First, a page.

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Florida GOP Lawmaker Files a Bill to Cap Cannabis THC Levels at 10% If Voters Approve Legalization Measure

As organizers await the state’s Supreme Court decision on the legality of the voter-driven initiative, one Republican state legislator plans to stifle the effort by any means necessary.



For decades, most Americans associated the state of Florida with beaches, sunshine, hot temps, and retirees. However, since the infamous “hanging chad” incident during the 2000 presidential election, the Sunshine State has become a hotbed of political extremes, including the most recent effort by cannabis reform activists to get an initiative legalizing adult-use marijuana on the 2024 election ballot this November.


In August 2022, the "Smart & Safe Florida" political committee began its campaign to push for adult-use cannabis legalization. Through its initiative, the "Adult Personal Use of Marijuana" proposal, the campaign has collected enough signatures to qualify for next year's ballot placement. However, this past June, ​​Florida's Attorney General, Ashley Moody (R), submitted a brief asking the state Supreme Court to invalidate the measure from the 2024 ballot, claiming that it misleads voters as written. 


In her legal brief, Moody explains, "Floridians would likely care about this issue because greater competition in the marijuana marketplace would decrease retail prices and increase the quality and professionalism of marijuana producers and retailers. But currently, only [Medical Marijuana Treatment Centers] are licensed to engage in the marijuana trade in Florida, and the proposed amendment would not change that."


"Floridians would likely care about this issue because greater competition in the marijuana marketplace would decrease retail prices and increase the quality and professionalism of marijuana producers and retailers. But currently, only [Medical Marijuana Treatment Centers] are licensed to engage in the marijuana trade in Florida, and the proposed amendment would not change that."

- Legal Brief Filed by Florida Attorney General Ashley Moody


If the court rules the measure is legally valid and is subsequently approved by at least 60% of voters this coming November, it would add an amendment to the Florida State Constitution allowing people 21 or older "to possess, purchase, or use marijuana products and marijuana accessories for non-medical personal consumption by smoking, ingestion, or otherwise."


This attempt would be the third time a legalization ballot initiative went before the court for approval in two years. Two proposed measures submitted by “Make It Legal Florida” and “Sensible Florida” in 2021 failed to meet the criteria for the court and were rejected. However, many legal experts and cannabis industry advocates believe this time will be the charm.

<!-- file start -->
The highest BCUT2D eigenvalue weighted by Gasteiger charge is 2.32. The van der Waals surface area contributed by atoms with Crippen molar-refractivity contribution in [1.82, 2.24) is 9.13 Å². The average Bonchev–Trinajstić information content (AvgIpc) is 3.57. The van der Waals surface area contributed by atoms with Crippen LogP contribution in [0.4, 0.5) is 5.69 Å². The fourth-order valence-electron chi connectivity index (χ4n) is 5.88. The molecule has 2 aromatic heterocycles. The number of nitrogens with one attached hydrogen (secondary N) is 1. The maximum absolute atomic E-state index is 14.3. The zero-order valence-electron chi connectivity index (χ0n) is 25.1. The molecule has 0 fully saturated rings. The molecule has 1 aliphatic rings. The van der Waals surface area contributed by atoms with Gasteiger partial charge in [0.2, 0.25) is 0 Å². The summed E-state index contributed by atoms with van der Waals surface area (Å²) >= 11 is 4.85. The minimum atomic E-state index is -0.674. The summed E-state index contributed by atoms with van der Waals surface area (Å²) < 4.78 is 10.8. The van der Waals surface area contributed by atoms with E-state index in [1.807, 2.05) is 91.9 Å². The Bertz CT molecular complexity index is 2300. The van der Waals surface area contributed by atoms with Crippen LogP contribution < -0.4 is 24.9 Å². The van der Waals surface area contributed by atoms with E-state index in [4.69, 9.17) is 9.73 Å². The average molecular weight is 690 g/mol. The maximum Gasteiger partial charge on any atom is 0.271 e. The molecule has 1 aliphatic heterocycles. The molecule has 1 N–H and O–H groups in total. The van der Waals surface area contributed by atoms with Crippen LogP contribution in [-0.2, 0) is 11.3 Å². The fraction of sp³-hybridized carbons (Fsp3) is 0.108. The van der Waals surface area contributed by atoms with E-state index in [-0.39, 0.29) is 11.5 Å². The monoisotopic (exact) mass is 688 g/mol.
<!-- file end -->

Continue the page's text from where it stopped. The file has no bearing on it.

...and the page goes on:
If their predictions are correct and the initiative does pass, one state Republican lawmaker wants to have a law in place to immediately restrict THC levels in recreational cannabis products sold to consumers. As first reported by Marijuana Moment, Rep. Ralph Massullo (R) introduced legislation last Friday that would place a substantial cap on THC concentrations that is significantly lower than what’s available in most state markets. 


If it passes and is signed into law by Gov. DeSantis (R), it would take effect 30 days after voters pass any future constitutional amendment to enact legalization. The measure would set a 10% THC limit for all smokeable cannabis products and a 60% limit for all other forms of marijuana, such as extracts. In addition, the bill would set a total package limit of 200 milligrams of THC for edible cannabis offerings, with individual servings limited to only 10 milligrams.


As with most ill-advised and reactionary legislative actions offered by opponents of legalization reform, the ramifications of this particular piece of legislation could be colossal and potentially catastrophic. 


For starters, the law would create serious logistical and commercial problems for any adult-use market. Likewise, if enacted, the bill will likely be met with significant pushback from consumers, advocates, and stakeholders. Considering that most cannabis flower sold at the average recreational retailer or medical dispensary typically hovers around 20% - 30% THC, a 10% limit would be a ridiculous level in the minds of cannabis customers and business owners.


Adding more potential conflict to the proposed measure is the fact that Florida already has an existing medicinal marijuana program. And, because Massullo’s bill only addresses “potency limits for adult personal use,” the proposed legislation could create massive complications by enacting two different sets of THC limits for patients and consumers.


However, nothing can take place at the State House until the Florida Supreme Court rules on the validity of the ballot measure itself. With Attorney General Ashley Moody (R) leading the legal challenge to invalidate the reform measure, both sides presented oral arguments before the court this past November. 


The justices have yet to present their judgment on the case. But when they do, it is clear Massullo’s bill would severely hobble the effectiveness and overall success of the potentially booming adult-use cannabis market in the state. For now, both sides must wait and see, a strategy all too familiar to the passionate and, at times, frustrated supporters of nationwide cannabis legalization. 


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